E&T interviewed Digital Explorer founder Jamie Buchanan-Dunlop who discussed about how he founded the web-based education enterprise to bring “the ends of the earth into the classroom”.
“The notion that there’s no longer a need to physically go out into the field and explore because of modern marvels like Google Earth is a misapprehension, he says. ‘We have wonderful images of swathes of rainforest canopy available to us in the classroom. But we still need people to go in there and find out what’s underneath. We have satellite images of the great expanses of ocean ice, but we still send explorers out there with old-fashioned technologies like ice-core samplers. We drag around ground penetrating radar in the Wahiba Sands to examine dune composition.’
The digital age may have ushered in better ways to get to where we’re going, but where technology wins hands-down is in the provision of the means to send back information from the field. If you look back only a few decades to the 1970s and 1980s we were still exploring along the principles of the Heroic Age and before. Determined explorers set off on feats of endurance and bravery, often for years at a time, to the remotest corners of the planet, to return with a carousel of slides and tales of derring-do and discovery.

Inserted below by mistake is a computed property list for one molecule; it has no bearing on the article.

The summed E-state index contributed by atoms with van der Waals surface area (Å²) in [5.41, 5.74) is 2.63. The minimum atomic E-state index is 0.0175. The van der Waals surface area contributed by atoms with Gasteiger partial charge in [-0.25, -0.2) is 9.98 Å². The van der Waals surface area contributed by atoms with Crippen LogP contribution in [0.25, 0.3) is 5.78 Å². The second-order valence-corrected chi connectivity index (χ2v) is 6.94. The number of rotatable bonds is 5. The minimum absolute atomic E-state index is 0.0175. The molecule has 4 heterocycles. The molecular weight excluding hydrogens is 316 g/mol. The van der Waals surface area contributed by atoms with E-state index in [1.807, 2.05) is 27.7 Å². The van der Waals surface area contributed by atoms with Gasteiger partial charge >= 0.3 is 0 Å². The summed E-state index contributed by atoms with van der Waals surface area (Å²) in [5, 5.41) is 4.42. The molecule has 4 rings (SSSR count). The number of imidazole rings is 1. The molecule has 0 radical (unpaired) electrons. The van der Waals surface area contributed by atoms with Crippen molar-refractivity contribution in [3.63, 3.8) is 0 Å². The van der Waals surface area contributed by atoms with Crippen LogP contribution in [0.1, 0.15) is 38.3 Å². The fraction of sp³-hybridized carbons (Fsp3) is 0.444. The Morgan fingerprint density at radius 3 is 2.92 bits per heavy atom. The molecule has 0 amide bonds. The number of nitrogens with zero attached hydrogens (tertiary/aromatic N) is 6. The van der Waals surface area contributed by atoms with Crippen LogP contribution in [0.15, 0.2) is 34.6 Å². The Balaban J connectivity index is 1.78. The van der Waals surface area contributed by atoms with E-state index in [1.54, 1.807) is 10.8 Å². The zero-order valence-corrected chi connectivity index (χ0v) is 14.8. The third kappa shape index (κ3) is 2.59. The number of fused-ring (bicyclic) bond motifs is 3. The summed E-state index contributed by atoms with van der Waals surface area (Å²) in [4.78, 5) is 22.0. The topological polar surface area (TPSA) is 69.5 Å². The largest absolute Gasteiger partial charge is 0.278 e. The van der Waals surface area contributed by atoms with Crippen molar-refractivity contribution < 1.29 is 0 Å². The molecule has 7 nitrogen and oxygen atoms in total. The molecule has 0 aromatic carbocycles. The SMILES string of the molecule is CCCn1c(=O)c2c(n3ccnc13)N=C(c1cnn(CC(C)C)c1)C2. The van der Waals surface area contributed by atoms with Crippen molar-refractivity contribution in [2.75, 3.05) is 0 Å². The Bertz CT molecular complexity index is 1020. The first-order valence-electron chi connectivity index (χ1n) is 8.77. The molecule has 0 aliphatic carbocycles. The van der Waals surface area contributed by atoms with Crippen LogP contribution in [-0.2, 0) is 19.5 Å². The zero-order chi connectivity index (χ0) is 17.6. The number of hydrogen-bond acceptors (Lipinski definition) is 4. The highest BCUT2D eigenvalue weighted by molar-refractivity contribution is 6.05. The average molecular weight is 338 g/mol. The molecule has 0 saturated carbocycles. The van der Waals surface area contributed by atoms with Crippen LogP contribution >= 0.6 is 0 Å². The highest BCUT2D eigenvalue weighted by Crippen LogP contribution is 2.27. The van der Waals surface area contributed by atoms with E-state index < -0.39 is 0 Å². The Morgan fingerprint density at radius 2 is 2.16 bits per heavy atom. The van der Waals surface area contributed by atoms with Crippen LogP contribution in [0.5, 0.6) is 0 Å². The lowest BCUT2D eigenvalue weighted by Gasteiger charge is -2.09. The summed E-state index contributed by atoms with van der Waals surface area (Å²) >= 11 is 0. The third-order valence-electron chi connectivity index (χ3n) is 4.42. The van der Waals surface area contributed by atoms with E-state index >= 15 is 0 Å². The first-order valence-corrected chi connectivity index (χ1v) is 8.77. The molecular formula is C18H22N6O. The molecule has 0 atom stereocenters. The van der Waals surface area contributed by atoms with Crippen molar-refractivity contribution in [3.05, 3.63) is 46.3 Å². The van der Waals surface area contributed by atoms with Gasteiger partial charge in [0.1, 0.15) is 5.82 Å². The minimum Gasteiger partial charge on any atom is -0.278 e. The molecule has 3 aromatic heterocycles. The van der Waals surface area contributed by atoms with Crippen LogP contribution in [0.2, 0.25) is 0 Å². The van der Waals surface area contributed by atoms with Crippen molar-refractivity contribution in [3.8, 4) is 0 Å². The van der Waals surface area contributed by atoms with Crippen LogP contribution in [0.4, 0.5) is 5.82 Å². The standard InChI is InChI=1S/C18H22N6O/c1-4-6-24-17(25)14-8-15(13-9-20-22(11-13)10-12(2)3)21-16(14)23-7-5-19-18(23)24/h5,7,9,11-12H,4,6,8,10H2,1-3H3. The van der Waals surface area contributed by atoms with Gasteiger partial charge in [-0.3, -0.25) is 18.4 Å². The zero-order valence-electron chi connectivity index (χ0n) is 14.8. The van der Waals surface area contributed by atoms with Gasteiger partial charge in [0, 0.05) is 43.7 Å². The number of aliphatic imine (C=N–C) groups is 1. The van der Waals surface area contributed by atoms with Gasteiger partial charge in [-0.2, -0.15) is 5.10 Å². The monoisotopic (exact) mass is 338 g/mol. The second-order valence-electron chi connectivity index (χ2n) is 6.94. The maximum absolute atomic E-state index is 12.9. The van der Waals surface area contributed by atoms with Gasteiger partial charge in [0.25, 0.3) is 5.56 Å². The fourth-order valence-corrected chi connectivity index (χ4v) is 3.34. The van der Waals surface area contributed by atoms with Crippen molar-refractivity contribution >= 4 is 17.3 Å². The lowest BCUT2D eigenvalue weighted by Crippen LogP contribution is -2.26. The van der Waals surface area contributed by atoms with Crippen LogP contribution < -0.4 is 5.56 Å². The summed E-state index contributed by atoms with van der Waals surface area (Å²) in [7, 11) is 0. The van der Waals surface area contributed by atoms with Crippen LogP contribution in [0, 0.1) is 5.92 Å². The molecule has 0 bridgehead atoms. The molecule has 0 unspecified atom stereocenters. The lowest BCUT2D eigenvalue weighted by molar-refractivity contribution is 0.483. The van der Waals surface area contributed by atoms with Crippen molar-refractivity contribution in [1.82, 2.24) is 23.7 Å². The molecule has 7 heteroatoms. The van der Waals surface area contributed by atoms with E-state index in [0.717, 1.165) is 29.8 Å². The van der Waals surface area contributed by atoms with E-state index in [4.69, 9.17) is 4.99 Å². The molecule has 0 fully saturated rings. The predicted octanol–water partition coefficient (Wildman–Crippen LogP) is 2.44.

‘Now we can speak live to an audience from the field, which not only captivates more, but allows an element of interaction. You can ask an explorer a question from the comfort of your school, sitting room or boardroom. You can talk to someone living on the edge of human knowledge and endurance and ask them what it’s like. It’s this live story-telling that is one of the major developments technology has brought.’ It’s all about the ‘digital chain’, says Buchanan-Dunlop.
14 February 2011